where T is the interaction time, e the elementary charge, c the speed of light in free space, \(\nu\) the speed of the input particles, ɛ_{0} the permittivity of free space, p^{μ} (μ = 0, 1, 2, 3) or simply p the fourmomentum for electrons (electron energy \(E_p \equiv cp^0\)), k^{μ} or simply k the fourwavevector for photons (angular frequency \(\omega _k \equiv ck^0\)), and \({\it{\epsilon }}_k^{r,\mu }\) the polarization for a photon of wavevector \(k\) and polarization r. Bold variables refer to the threevector counterparts of the respective fourvectors, \({\hbar}\) is the reduced Planck’s constant, γ^{μ} are the gamma matrices, and we use the repeated index convention \(k^\mu p_\mu \equiv k^0p^0  {\mathbf{k}} \cdot {\mathbf{p}}\). Primes denote variables associated with outgoing particles. Based on the particles’ dispersion relations, we have that \(p^{\mu} p_{\mu} = m^{2} c^{2}\), \(k^{\mu} k_{\mu} = 0\), and \(\epsilon _k^{r,\mu } k_{\mu} = 0\) (m the electron mass). The utype spinor is given by \(u^{s} (p) = [\sqrt {p^{\mu} \sigma _{\mu} } \xi ^{s}, \sqrt {p^{\mu} \bar{\sigma} _{\mu} } \xi^{s}]^{\mathrm{{T}}}\), with column vectors \(\xi^{\uparrow}=\left[ 1,0 \right]^{\mathrm{T}}\) and \(\xi^{\downarrow} = \left[0,1 \right]^{\mathrm{T}}\)corresponding, respectively, to spinup and spindown. \(\sigma ^{\mu} = \{ 1,\sigma _x,\sigma _y,\sigma _z\}\) and \(\bar \sigma ^\mu = \{ 1,  \sigma _x,  \sigma _y,  \sigma _z\}\), \(\sigma _{x,y,z}\) being the 2 × 2 Pauli matrices. Additionally, \(\bar u = u^\dagger \gamma ^0\) and \(\tilde S_{\mathrm{{F}}}\!\left( p \right) = \left( {\gamma ^\mu p_\mu  mcI} \right)^{  1}\), I being the 4 × 4 identity matrix. There are two kinds of photon polarizations, given by \({\it{\epsilon }}^{1,\mu} = \{ 0,1,0,0\}\) and \({\it{\epsilon }}^{2,\mu} = \{ 0,0,1,0\}\) in the case of a photon propagating in the +z direction. In our calculations, we use the metric tensor and gamma matrix conventions of Peskin and Schroeder^{115}. \(\tilde A^\mu \!\left( {\mathbf{k}} \right)\) refers to the Fourier transform of the static potential in the bremsstrahlung interaction. Details of the calculations leading to Eqs. (4) and (5) are given in the Methods section. Besides representing atomic potentials, \(\tilde A^\mu \! \left( {\mathbf{k}} \right)\) can be used to capture any type of static electromagnetic field, as well as timedependent external fields by making \({\tilde A}^\mu\) a function of the full fourvector k^{μ}.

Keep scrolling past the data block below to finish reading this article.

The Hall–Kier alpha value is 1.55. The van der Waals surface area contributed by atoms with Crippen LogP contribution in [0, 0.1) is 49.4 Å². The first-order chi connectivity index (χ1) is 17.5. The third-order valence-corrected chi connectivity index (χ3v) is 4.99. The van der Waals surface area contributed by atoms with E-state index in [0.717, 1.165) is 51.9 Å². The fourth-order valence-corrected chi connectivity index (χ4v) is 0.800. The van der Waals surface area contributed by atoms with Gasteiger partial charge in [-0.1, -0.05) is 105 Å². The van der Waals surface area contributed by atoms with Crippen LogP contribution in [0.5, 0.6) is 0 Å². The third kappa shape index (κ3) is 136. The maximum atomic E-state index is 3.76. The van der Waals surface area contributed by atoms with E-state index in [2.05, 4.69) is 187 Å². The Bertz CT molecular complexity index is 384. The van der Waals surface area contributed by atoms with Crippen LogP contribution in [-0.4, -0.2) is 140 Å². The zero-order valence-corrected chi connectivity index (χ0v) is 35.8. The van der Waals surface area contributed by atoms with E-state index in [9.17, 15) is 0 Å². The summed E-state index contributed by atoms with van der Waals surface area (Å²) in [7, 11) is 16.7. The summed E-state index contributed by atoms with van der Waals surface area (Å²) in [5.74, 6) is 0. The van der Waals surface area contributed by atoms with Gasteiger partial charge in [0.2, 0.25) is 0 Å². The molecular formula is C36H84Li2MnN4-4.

From the energyconserving delta distribution in Eq. (4), we see that quantum interference between the processes associated with different input states p would occur if and only if the output of the various processes is identical. This further implies that the input states must have the same energy E_{p} (and hence \(\left {\mathbf{p}} \right\)). We obtain the differential cross section in the case of coherent quantum interference as